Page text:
Holy Culinary Triumverate

chef-paul-farmers-market-02It was so oppressively hot this past weekend that I escaped from the outdoors to ‘do research’–that is, watch more television cooking shows than I can remember with little more than a cool drink by my side.

As I watched, I tried to fathom whether viewers would actually make what I saw if they didn’t precisely have all the (very expensive, extraneous) equipment at hand. And, who actually make duck confit at home these days?

As an admired group, celebrity chefs exert an extraordinary influence over a large sector of the food universe that is quite disproportionate to their relatively small numbers. They forge alliances with local farmers, who supply them with superior ingredients. The chefs become betrothed to the food media, who in return adore them and provide them with favorable press coverage and shower them with awards.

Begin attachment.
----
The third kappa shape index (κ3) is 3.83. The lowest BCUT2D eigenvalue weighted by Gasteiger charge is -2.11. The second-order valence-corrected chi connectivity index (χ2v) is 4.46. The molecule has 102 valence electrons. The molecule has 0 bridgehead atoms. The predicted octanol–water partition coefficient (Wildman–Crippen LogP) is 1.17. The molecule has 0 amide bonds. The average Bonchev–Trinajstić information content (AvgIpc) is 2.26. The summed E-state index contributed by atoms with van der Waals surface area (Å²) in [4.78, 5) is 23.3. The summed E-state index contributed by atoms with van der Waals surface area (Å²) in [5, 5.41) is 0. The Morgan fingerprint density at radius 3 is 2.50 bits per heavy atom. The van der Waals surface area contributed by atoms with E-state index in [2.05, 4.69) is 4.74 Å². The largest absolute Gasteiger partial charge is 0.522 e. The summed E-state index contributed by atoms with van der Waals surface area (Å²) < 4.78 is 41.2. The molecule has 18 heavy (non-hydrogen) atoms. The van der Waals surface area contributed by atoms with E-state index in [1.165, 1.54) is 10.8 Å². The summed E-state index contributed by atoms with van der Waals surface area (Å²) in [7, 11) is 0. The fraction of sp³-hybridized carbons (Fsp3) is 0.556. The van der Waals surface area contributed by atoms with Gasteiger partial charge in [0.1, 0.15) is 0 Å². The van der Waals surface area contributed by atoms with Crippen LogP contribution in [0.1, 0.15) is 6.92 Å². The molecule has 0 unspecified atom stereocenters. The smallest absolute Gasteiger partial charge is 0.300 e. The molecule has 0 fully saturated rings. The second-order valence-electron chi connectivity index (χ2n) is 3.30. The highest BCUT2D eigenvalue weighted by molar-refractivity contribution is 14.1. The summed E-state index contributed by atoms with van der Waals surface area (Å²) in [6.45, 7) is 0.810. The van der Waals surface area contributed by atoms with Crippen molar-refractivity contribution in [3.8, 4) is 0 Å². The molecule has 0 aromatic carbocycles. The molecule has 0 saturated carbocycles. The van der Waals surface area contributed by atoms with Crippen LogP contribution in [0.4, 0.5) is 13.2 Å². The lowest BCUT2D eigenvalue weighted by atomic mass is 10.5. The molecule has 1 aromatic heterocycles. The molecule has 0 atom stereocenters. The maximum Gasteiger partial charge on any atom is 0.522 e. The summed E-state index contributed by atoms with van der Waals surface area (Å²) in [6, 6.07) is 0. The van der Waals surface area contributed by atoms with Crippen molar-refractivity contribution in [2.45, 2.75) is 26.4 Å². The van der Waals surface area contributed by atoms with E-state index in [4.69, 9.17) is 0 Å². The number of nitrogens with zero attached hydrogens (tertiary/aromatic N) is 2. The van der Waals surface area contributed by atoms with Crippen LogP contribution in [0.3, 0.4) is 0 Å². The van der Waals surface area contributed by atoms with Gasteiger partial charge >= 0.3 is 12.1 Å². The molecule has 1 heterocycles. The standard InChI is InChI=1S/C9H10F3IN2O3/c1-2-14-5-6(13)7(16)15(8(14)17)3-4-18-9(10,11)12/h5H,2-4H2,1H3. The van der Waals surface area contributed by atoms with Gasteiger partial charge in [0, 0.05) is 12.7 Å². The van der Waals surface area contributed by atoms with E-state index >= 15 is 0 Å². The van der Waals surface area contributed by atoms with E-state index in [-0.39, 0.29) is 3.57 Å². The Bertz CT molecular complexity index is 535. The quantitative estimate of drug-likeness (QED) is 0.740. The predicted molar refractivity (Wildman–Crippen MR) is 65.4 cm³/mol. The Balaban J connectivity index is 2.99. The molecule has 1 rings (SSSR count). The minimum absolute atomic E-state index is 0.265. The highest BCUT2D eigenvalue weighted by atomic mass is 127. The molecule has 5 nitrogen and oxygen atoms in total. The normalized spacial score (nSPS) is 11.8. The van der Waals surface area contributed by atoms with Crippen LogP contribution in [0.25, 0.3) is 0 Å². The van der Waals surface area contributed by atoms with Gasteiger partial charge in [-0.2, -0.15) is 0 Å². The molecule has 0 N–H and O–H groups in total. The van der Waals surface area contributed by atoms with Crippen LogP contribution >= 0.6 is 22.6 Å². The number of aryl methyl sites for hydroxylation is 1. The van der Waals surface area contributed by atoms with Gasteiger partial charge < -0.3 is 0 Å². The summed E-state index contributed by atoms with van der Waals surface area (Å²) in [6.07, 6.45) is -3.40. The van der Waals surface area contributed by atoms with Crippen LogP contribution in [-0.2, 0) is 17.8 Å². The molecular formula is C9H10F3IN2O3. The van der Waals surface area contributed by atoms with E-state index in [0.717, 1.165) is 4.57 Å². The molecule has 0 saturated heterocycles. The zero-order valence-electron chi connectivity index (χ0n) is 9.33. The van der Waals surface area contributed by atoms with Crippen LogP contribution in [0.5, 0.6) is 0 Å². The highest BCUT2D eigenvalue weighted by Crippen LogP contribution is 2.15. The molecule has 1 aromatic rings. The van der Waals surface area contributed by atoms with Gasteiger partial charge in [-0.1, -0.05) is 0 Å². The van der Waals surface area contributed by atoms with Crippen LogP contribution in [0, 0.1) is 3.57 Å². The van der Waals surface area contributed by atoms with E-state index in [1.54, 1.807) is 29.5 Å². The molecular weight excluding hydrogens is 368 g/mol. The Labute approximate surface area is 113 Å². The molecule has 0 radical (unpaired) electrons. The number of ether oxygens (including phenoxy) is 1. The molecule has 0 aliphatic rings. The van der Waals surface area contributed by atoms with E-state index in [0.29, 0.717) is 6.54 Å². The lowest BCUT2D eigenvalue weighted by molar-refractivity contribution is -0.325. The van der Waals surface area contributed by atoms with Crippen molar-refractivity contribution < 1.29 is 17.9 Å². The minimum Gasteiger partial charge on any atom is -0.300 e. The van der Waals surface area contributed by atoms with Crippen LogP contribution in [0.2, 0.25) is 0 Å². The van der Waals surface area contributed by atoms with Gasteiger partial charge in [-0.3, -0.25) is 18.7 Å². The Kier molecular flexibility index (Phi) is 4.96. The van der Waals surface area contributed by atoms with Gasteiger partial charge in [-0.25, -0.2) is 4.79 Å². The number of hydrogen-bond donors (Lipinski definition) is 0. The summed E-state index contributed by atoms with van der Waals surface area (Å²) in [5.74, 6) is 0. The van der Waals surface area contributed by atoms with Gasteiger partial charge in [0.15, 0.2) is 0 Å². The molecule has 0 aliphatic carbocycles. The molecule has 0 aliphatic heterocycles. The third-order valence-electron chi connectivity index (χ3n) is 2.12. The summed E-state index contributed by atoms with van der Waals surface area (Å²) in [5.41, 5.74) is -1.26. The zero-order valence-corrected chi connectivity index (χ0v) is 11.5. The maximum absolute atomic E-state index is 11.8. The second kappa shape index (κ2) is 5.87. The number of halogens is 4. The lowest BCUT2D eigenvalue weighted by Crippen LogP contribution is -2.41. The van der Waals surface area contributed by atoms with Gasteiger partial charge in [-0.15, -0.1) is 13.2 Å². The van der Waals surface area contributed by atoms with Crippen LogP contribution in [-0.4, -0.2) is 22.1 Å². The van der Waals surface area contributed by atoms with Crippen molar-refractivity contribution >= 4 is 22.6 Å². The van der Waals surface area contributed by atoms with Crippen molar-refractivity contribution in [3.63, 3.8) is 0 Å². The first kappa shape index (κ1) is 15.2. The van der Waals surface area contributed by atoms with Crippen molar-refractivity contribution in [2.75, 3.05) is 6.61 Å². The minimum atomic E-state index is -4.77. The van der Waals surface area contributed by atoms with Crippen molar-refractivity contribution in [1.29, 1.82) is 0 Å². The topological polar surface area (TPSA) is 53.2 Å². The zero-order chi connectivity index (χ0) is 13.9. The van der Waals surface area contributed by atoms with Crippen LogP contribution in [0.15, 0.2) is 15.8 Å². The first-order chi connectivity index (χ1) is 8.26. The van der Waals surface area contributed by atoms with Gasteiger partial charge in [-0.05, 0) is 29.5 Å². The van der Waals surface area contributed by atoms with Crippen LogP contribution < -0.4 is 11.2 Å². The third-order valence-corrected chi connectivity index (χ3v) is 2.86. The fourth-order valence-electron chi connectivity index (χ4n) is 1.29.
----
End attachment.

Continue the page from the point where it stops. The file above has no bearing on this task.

This powerful triumvirate—chef, farmer, and the media—influences the opinions and purchasing decisions of millions of consumers.

Perhaps there should be a new food job: TV food media critic.

So You Want to Be A TV Chef

Chef David Robinson

Executive Chef David Robinson

Chef David is a close friend and colleague. He has a cooking school in upstate New York State for wounded vets. In addition he stars on TV and has created the incredibly fabulous Learn How to Cook video series.

I asked him to give some advice about cooking on TV. He replies: “Pay your dues in smaller local markets before attempting to leap to a national screen. There are tremendous opportunities in local television, on sites like YouTube, embedding video for your own blog and web site, to promote your cookbook or restaurant.”

Here are a few pragmatic things I’ve learned while producing and appearing in cooking segments for broadcast and video:

1.    Get used to seeing your face and hearing your voice on TV. If you are uncomfortable with your own appearance, or the sound of your own voice, get over it.

2.    Start collecting original recipes that would be suitable for video. Test and practice them. TV consumes content voraciously. Be prepared for opportunities by having your recipes ready in written form.